Help guide the B-movie sci-fi heroes up the dizzying heights of … The Deadly Tower of Monsters!
The Deadly Tower of Monsters on PS4
When I saw the first trailers for The Deadly Tower of Monsters hit, I was certainly interested. A top-down adventure game cram-packed with all of the glory of 1960s sci-fi B movie camp sounded like a ton of fun. Presented in the form of a director’s commentary over the DVD release of his low-budget film, this over-the-top title is filled to the brim with humor, action, and more monsters than you can attach fishing line to in the hopes they’ll be able to hide it in post-production.
The Deadly Tower of Monsters begins with the voice of its director right out of the gate, jumping the gun on introducing his masterpiece as the pre-game splash screens roll. This voice, and that of another man named Patrick, are constant presences as players dive into the game. With stage-setting exposition, behind-the-scenes info, and more, it’s a nonstop look at the world in which the game is set, and all the budget-cutting tricks used to help get the film through to release.
Of course, playing the Deadly Tower of Monsters isn’t the same as watching a movie. Players are put directly in control of the film’s star characters, Dick Starspeed, Scarlet Nova, and Dick’s trusty companion, Robot. The story begins when Dick crash-lands onto the distant world of Gravoria, and players will have to progress a bit into the story to encounter the other heroes. Once unlocked, players can switch between any of the three at the game’s convenient and essentially unexplained sleeping pods, which are the first of several obvious and hamfisted plot holes.
The Deadly Tower of Monsters plays like most any top-down adventure. Swarms of bizarre enemies include costume-clad apes, stop motion dinosaurs, bizarre-looking aliens, and stiff-walking robots, to name a few. Early on, I was impressed with the variety of foes, and with the detail that went into creating them for the game. Visible strings holding up those that float or fly, jerky movements from the stop motion creatures, and more little details really help sell the game’s premise, and it’s done remarkably well.
As players make their way up the titular Deadly Tower of Monsters, they’ll face more than just fearsome enemies. Tricky puzzles, difficult obstacles, and more await as the heroes make their ascent up the seemingly-endless structure. A variety of melee and ranged weapons, as well as a healthy dose of character-specific special powers, give players the means to fight, solve, and otherwise keep their journey going. More than once, some backtracking is needed, but a handy teleportation device allows quick return to any checkpoint previously discovered.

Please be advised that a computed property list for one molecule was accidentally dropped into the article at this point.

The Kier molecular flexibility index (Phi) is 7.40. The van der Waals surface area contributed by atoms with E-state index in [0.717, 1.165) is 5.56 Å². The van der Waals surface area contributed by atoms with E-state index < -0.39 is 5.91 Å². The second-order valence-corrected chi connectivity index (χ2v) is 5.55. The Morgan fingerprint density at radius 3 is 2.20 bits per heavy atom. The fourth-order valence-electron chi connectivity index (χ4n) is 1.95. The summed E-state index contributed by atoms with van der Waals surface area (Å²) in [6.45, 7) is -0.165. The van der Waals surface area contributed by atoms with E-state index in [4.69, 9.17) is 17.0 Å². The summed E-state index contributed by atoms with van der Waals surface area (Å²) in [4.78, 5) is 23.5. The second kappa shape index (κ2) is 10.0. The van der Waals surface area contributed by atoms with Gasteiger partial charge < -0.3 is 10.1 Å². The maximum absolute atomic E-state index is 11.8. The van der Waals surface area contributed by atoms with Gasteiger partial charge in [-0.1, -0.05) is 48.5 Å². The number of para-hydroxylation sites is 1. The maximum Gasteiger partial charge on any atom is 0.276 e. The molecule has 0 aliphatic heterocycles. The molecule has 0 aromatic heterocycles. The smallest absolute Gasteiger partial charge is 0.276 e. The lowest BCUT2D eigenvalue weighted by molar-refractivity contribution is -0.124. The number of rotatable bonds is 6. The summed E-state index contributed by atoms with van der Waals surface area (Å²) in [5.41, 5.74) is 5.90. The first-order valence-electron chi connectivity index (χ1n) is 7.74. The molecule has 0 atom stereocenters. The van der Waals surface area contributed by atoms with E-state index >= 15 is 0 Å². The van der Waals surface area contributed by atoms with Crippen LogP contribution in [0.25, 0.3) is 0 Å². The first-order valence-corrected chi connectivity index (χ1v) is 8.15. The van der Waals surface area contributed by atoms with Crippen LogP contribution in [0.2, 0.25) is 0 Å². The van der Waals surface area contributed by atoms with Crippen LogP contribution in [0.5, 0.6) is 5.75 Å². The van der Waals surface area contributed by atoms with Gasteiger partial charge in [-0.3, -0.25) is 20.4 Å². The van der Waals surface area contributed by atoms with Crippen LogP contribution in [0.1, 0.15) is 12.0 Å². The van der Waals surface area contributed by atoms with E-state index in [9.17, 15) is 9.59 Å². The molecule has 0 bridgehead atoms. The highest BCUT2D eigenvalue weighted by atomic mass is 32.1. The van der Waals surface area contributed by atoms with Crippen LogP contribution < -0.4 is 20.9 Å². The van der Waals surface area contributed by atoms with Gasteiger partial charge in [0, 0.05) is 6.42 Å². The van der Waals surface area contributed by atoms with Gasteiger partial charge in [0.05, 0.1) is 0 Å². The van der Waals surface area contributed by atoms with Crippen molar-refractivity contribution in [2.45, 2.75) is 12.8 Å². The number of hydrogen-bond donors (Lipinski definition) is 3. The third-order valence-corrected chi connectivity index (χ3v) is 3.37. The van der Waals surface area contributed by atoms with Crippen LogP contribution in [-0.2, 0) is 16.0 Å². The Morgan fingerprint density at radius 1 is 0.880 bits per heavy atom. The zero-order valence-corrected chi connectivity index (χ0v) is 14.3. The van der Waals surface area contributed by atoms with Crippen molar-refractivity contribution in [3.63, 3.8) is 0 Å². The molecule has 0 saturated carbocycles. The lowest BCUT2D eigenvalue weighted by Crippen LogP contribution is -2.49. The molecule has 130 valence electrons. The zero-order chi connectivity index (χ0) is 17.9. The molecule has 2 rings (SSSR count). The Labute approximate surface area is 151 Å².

Speaking of weapons, The Deadly Tower of Monsters pays homage to a ton of sci-fi tropes and series even here. Ray guns, Tesla blasters, laser-looking whips and swords, and plenty more are at your disposal as you make your way. Of course, it wouldn’t be half as fun if you couldn’t boost up your arsenal, so there’s plenty of upgrade opportunities to really lay the hurt by collecting blue, silver, and gold cogs on your journey. Players will need to strategize, though, as only two melee and two ranged weapons may be equipped at any time.
As far as story goes, The Deadly Tower of Monsters is, frankly, kind of a mess. Considering the framing, though, it’s pretty clearly an intentional one, filled with classic sci-fi tropes and plot holes. Stiffly voiced characters lend credence to the whole B-movie aspect, and ultimately most of the game plays into this existence very, very well. The game’s final chapter, in particular, directly addresses this and features some breaking of the fourth wall that culminates in a bizarre yet fitting ending that is nearly perfect for the game’s irreverent tone and flashy style, even if it feels like it comes up awkwardly quick.
As a whole, The Deadly Tower of Monsters does a phenomenal job of creating exactly the experience that was advertised. Crammed to the gills with campy humor and a series B-movie look and feel, this is nearly a must-play for anyone who’s a fan of the old, cheesy films of the past or who enjoys listening to C-list directors ramble near-incoherently about their creations. With the regular $14.99 price from both PlayStation and Steam enjoying a 33% reduction from release on January 19th through February 2nd, there’s no reason not to take the chance and immerse yourself in the wonderfully rendered low-budget world and enjoy all that it has to offer.